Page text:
As far as Disney Princess’ go, Beauty and the Beast’s Belle is on the slightly more acceptable end of the spectrum.
After all, her story isn’t centered around finding a husband via a misplaced piece of footwear (here’s looking at you, Cinderella) or turning her back on her family and throwing the mother of all teenage temper tantrums. All because she wasn’t allowed to hook up with a guy she spied once on a boat (ahem, Ariel).
In many ways, Belle was the ultimate Disney trailblazer. Her focus was on devouring books, words and ideas, rather than wishing for a Prince to swan by while she formed an acapella group with the local wildlife (that wasn’t your best moment, Snow White).
As a child I thought she was the bees knees, but now that I’m an adult, I see Belle for what she really is.
Rather than an adventurous maiden who teaches us that bravery is just as important as beauty, Belle has been unmasked as the thing the modern world fears the most.
Even worse than a Sea Witch who tricks you into giving up your voice, or a dragon that threatens to demolish your home with its fiery breath, Belle is the one thing guaranteed to strike fear in the hearts of adults everywhere.
For Belle is a millennial.
In fact, had her little French village featured a decent café she sure as hell would have spent her days idling away the afternoon there, spending her weekly allowance on heaped plates of smashed avocado, rather than contributing to society in any meaningful way.
The truth is, you don't need an Arts degree to figure out that once upon a time, a Disney heroine morphed into the very first millennial.
Belle spends her days aimlessly wandering around town, with her nose stuck in a book, thinking that she is superior to those poor schleppy townsfolk who are forced to, you know, actually perform menial work tasks during their days.
Just so they can afford to do fun things like buy food for their families and thatch their cottage roofs.
Clearly, Belle has been gifted a superior education compared to the rest of the townsfolk, yet she has strangely been unable to parlay her schooling and skills into any kind of viable career path.
She wants “adventure in the great wide somewhere” and is obviously of the persuasion that her special snowflake status should only allow her to pursue a dream, rather than a job with steady paycheck and a superannuation fund.
Forget about a castle full of people being imprisoned and left to die in the shells of animated households objects, Belle's perception of the workforce is the most terrifying thing about this movie.
And while she’s busy twirling about the town, lamenting that “for once it might be grand, to have someone understand. I want so much more than they’ve got planned” and then making her way back to her father’s spacious country home, it also becomes clear that Belle has no plans to quit mooching off her dear dad Maurice anytime soon.
We, as the audience, used to find ourselves shaking our heads in playful condemnation as “crazy old Maurice” struggles to create and transport another volatile invention to the fair. But any poor parents out there with millennials currently in tow know that what Maurice really deserves is a pat on the back and a stiff drink.
Belle, who is believed to be in her early twenties in Beauty and the Beast (which, in those days was practically middle aged. The plague will get her soon enough) shows no signs of wanting to move out of her father’s home anytime soon. Which is probably why Maurice seems so frazzled when we first meet him.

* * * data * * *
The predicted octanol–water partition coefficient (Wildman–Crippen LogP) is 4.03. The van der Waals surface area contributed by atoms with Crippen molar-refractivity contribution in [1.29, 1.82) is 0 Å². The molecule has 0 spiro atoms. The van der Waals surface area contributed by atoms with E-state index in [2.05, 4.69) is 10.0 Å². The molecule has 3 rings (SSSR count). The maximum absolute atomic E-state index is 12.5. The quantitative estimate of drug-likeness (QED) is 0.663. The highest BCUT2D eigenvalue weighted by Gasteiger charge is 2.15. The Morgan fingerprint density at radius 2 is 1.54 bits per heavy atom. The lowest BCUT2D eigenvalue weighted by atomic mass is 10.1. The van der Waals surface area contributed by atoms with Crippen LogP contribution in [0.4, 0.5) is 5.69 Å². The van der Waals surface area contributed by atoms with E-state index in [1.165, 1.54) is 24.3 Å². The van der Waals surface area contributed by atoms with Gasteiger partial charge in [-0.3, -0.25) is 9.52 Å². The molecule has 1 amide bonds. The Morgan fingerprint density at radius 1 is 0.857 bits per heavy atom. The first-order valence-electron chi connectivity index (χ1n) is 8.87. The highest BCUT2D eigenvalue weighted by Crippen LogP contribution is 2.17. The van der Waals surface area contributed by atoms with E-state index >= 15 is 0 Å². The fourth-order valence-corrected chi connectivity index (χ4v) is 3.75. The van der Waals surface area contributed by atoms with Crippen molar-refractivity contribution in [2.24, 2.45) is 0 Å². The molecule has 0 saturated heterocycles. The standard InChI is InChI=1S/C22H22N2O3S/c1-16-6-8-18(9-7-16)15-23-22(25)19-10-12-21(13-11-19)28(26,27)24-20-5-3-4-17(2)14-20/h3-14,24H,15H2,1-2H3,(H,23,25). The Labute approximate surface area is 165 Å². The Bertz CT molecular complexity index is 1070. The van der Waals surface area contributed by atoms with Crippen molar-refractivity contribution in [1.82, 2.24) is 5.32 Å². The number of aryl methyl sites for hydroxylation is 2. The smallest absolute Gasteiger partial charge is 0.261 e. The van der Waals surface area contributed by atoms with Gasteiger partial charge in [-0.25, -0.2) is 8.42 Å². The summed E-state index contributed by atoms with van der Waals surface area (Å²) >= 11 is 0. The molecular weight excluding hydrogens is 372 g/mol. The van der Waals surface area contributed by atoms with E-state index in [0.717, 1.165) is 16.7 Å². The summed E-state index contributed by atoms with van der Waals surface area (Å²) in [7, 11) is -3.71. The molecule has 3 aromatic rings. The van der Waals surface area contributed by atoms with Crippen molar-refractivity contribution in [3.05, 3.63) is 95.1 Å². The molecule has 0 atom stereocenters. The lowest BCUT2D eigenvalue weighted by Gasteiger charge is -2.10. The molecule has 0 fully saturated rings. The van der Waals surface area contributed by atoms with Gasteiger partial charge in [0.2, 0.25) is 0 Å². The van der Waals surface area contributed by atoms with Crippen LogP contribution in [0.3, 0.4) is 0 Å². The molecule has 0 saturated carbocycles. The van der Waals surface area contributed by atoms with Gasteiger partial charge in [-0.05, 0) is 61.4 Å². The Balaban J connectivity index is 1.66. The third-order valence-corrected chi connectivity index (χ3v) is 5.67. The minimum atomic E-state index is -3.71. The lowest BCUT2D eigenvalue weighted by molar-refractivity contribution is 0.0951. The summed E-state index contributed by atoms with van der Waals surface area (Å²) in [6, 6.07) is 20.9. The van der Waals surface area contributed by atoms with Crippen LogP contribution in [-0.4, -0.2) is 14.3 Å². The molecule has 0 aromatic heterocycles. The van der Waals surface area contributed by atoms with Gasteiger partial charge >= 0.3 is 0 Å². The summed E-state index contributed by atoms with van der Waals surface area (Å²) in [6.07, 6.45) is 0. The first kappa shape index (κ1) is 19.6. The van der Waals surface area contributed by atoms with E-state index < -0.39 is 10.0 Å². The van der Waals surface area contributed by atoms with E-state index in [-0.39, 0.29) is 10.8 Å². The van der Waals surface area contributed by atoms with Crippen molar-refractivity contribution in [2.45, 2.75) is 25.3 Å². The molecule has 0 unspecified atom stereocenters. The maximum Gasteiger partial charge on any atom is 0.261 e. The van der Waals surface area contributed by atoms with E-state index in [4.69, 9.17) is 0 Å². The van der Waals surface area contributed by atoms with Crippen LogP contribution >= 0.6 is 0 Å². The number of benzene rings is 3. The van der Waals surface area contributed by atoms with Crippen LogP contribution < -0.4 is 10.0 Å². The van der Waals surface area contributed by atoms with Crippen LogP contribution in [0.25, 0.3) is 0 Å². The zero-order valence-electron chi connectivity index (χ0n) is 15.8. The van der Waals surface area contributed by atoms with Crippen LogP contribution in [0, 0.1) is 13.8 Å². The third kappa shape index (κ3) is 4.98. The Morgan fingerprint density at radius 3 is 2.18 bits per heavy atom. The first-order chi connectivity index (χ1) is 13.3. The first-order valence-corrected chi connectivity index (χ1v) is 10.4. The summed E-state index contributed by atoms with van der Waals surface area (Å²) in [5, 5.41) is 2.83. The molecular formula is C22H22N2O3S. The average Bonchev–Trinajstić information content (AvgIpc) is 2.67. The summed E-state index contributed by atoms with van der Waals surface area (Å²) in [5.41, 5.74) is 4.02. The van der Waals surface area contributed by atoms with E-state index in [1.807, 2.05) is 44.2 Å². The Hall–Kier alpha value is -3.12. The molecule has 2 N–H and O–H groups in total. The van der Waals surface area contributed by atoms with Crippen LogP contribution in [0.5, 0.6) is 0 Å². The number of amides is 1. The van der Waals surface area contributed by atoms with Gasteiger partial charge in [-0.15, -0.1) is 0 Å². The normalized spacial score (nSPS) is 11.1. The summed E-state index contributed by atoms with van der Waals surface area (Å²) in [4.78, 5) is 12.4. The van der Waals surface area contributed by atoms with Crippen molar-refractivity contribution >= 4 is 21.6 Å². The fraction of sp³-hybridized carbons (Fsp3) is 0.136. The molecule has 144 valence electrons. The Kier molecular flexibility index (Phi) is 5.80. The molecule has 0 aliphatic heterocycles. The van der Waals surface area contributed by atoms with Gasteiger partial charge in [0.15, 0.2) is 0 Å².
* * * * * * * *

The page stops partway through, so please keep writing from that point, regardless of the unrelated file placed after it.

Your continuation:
The poor sod is looking down the long, sad barrel of supporting of his over educated, egomaniac daughter for the rest of his natural life.
The same daughter who labels their neighbours “little people” and turns down a perfectly good marriage proposal from a man who, yes, was indeed a misogynist sociopath, but at least he appeared to have an array of skills that would have allowed him to make a valuable contribution to their town.
And he was well liked and respected by everyone in the village, while Belle’s only friend’s where those docile sheep that hung out by the town fountain and gnawed the pages of her borrowed book. They say you are the some of the five people who spend time with, so maybe this is the point Belle should have looked into a non-enchanted mirror.
Our Belle sure was quick to gripe about her comfy living situation in the picturesque French hamlet, yet she seemed to be making no plausible effort to stand on her own two feet and change her own life.
No wonder poor Maurice said he would rather stay locked up in the Beast’s dank dungeon...
The town beauty also dreams about getting out into the big wide world and exploring it, which is great, until she realizes she has no actual life skills to survive in a world she has only touched on in books.
First, she trespasses in the Beast's home, touches belongings she was specifically asked not to touch and then runs away from her problems only to find herself cornered in the woods by a pack of wolves. A situation which she would have been able to get herself out of had she spent less time using fairy tales to paint an abstract view of the world and more time with skilled town workers who could have shared their skills and knowledge with her.
This may seem like a harsh critique of a Disney damsel who was just trying to free her beasty boyfriend from a curse, but since Belle has always been seen as a trailblazer in other ways, it's worth noting that she was probably born a few generations too early.
But, hey, she ended up living in a lavish castle with a dozen servants at her beck and call.
And so, my fellow millennials, maybe there's hope for us all yet.
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